Laurel's Adventures in Home Repair
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The Horrible Man Cave Pages 1 - 2 - 3

This room could also be called the den or recreational room, located in the lower level of the house.  The area measures approximately 14" x 25" and like the rest of the house, it was stuck in the 70's with...oh yea...wait for it...the dreaded dark wood panels.

For years there was nothing in this room. We used it primarily as a room to place the dogs when we went to work.  The backyard door is in this room with a doggie door. A wrought iron gate across the third stair kept our dogs downstairs until...one of them ripped the gate out of the wall....and tore out the carpeting on the bottom stairs....and mangled the door frame for the laundry room, etc.

A few years after we moved in, my husband claimed it as his room.  Ladies, you know what this means. 

In 2011 my husband left town for a few months for work.  The room was now in my control!  It was now mine to do with what I wanted!  The other reason I wanted to update this room first was to increase the desirability of this house, in case we ever decided to sell it.  Most women would have taken one look at this room and ran out of the house in horror.

View of the downstairs den from the stairs prior to working on the walls.  I moved the furniture away from the walls, removed all of the wall fixtures and moulding.  The white haze on the left wall is wallpaper primer.

The first thing to tackle was the walls

Remove the panels and replace with fresh drywall?  I was hesitant to do this.  On the other side of the wall facing the inside of the house (left in photo) is the crawl space underneath the house which is not finished.  Frankly I was afraid to tear off the paneling not knowing what was on the other side. I was really glad I decided not to do this a couple years later.

Paint the panels? Again, I dreaded doing this. Many years ago I painted the dark panel wainscot in the kitchen. It took 2 coats of primer and then 2 coats of white latex paint to cover it completely.

What I did come across about a year before taking on this project was a textured wallpaper that claimed to be able to cover paneling and other uneven walls.  So I decided to try this out and purchased enough to paper this room.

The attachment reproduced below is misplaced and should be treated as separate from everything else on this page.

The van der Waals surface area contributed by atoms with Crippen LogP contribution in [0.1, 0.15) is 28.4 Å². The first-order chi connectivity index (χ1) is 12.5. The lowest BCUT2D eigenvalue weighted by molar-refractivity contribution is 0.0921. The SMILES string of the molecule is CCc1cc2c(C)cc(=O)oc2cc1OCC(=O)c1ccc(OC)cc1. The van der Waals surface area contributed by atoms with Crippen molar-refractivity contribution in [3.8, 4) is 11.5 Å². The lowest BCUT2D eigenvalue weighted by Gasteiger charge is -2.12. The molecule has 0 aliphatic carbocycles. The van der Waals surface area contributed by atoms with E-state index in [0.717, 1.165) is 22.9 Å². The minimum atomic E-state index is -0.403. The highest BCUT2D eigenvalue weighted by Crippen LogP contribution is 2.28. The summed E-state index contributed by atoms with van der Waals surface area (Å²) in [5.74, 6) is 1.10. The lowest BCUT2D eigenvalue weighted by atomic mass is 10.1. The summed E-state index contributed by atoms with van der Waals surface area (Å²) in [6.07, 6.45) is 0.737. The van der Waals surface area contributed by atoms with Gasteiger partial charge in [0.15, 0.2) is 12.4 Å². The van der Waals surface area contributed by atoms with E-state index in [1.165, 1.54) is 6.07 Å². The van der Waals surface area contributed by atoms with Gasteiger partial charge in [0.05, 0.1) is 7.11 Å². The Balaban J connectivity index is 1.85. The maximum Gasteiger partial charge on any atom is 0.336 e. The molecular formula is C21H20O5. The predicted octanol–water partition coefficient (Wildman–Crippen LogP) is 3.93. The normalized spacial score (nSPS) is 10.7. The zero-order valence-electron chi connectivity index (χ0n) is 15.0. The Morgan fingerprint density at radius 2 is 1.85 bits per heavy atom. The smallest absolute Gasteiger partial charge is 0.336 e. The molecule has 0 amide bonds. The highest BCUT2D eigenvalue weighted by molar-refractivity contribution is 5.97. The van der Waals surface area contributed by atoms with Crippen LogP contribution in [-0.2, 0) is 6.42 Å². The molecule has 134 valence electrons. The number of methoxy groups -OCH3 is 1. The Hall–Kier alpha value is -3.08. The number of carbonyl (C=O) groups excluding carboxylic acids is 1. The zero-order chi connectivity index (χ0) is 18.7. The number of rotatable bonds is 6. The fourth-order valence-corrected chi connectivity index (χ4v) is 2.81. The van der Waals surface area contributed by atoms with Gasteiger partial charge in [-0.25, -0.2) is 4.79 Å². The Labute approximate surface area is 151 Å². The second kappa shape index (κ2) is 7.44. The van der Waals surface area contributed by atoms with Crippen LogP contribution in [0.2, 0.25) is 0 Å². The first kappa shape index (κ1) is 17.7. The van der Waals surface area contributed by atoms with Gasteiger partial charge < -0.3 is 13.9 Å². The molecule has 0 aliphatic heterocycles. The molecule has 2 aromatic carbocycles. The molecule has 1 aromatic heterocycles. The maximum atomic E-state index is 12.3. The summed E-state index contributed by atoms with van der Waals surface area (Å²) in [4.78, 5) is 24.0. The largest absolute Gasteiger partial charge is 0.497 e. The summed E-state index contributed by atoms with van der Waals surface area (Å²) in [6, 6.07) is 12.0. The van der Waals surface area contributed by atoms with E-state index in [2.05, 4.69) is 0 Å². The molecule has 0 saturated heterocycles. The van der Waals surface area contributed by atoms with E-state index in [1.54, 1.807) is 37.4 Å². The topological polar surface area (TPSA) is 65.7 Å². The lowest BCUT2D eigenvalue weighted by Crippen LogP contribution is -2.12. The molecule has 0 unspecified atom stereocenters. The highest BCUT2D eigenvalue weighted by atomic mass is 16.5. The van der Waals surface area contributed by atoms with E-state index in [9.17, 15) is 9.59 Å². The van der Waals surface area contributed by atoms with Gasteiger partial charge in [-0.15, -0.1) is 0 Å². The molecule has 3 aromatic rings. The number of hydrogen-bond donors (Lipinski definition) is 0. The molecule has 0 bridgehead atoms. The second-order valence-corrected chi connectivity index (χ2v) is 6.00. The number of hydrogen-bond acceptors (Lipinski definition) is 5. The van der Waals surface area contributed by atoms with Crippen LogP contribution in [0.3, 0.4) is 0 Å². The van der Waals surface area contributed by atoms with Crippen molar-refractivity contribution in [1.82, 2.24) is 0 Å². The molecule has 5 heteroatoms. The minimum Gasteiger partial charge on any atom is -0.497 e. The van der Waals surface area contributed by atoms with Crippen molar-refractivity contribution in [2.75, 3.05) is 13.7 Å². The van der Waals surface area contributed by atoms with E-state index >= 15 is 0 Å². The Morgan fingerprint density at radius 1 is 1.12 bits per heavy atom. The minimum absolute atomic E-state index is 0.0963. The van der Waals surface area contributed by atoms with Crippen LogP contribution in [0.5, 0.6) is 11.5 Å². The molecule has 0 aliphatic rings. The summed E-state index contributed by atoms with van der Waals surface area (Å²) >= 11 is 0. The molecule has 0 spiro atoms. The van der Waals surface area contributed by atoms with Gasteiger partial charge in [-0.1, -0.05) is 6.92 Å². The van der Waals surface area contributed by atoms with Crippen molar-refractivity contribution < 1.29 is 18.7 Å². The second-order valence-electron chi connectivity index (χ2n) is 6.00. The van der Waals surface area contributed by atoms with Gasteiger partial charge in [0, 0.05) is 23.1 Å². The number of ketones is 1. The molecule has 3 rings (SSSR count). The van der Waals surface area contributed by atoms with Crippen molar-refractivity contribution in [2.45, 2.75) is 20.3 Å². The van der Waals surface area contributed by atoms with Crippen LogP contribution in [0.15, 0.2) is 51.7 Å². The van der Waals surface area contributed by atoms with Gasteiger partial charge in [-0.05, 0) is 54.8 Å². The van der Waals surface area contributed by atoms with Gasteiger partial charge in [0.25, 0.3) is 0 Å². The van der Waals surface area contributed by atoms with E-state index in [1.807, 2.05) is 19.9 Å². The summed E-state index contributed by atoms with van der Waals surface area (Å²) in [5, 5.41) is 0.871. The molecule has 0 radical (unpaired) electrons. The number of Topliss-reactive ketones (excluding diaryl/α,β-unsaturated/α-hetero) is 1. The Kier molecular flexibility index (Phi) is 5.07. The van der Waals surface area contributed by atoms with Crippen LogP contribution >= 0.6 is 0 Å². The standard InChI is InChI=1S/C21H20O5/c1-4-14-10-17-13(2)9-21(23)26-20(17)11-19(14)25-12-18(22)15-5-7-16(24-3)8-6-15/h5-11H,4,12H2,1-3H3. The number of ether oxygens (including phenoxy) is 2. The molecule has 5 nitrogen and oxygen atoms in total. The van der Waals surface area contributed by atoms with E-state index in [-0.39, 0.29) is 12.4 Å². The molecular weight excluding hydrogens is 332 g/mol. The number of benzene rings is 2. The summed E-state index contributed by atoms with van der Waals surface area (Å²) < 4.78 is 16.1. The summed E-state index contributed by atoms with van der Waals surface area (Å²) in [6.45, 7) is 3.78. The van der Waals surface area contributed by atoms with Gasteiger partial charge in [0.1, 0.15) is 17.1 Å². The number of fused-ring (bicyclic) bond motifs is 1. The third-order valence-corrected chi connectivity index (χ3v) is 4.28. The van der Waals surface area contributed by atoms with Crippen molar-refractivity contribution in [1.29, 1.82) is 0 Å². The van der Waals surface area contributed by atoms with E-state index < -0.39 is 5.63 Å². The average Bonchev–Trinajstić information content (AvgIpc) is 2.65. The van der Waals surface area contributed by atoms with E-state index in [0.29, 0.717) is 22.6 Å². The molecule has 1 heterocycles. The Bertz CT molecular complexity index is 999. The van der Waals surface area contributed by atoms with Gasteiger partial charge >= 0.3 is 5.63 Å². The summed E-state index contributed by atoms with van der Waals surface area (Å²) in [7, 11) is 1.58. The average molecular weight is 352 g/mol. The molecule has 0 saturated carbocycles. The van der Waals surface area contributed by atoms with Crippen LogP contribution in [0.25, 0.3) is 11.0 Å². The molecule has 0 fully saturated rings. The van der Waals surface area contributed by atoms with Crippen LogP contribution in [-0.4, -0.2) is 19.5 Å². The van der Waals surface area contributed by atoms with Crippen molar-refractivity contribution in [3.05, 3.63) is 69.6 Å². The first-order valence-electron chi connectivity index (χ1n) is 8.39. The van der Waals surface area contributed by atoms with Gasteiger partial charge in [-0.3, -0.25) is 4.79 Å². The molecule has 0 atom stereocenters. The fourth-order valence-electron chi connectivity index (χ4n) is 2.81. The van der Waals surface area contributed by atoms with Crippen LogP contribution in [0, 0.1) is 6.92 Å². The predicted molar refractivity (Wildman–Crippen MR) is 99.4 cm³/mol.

The wallpaper I purchased is called Wall Doctor which is made by Graham & Brown. The pattern I bought was the paintable beadboard pattern.  When I purchased this paper, I got the un-pasted. Graham & Brown now has pre-pasted.  I also liked the idea of it being paintable.

I forgot the actual company I purchased the wallpaper from online. There are a few other websites that sell wallpaper from Graham & Brown and I was lucky to get it at a sale price at the time.

Lowe's here in El Paso also carries a beadboard patterned wallpaper. In El Paso, we have 2 choices for big box hardware stores. Lowe's and Home Depot.  The Home Depots here


Beardboard patterned wallpaper

do not carry wallpaper.  Lowe's is closer to my home, so that is where I go for most of my purchases.

The beardboard wallpaper at Lowe's is made by their Allen & Roth line which looks almost the same, except that the paper is thinner.  It also costs less.

I learned about the Lowe's textured wallpaper long after I bought the Wall Doctor. In retrospect, the thicker Wall Doctor was a better choice for my paneled walls because they were also damaged in places.  If you have a smoother surface, the thinner textured wallpaper at Lowe's should work just fine. I have used this for other projects.

I had never hung wallpaper before this project. So I Googled "how to" pages on the internet to make sure I purchased the supplies and tools I needed.  I read up on wallpaper hanging techniques and then ran to the hardware store to purchase what I did not have. The supplies needed for this job were:

- Wallpaper (bought online)
- Wallpaper primer
- Wallpaper paste (because I had un-pasted paper)
- Inexpensive paint brush for the primer and paste
- A smoother for the wallpaper
- A rag or sponge to wipe off excess paste
- A metal scrapper to scrape down high spots on the old panel.
- Ladder

Wallpaper primer was essential for my project. It went over any oils or "other" items on the wall so I did not have to scrub down the walls first.  Skipping this real fast step would just be silly.  The primer goes on easier than paint, you don't have to be neat, and it dries real fast.   The primer provides a nice smooth, slightly tacky surface to receive the wallpaper paste.  I primed as I went along the walls instead of priming the whole room first.  I used the same brush for both primer and paste washing it with water between uses.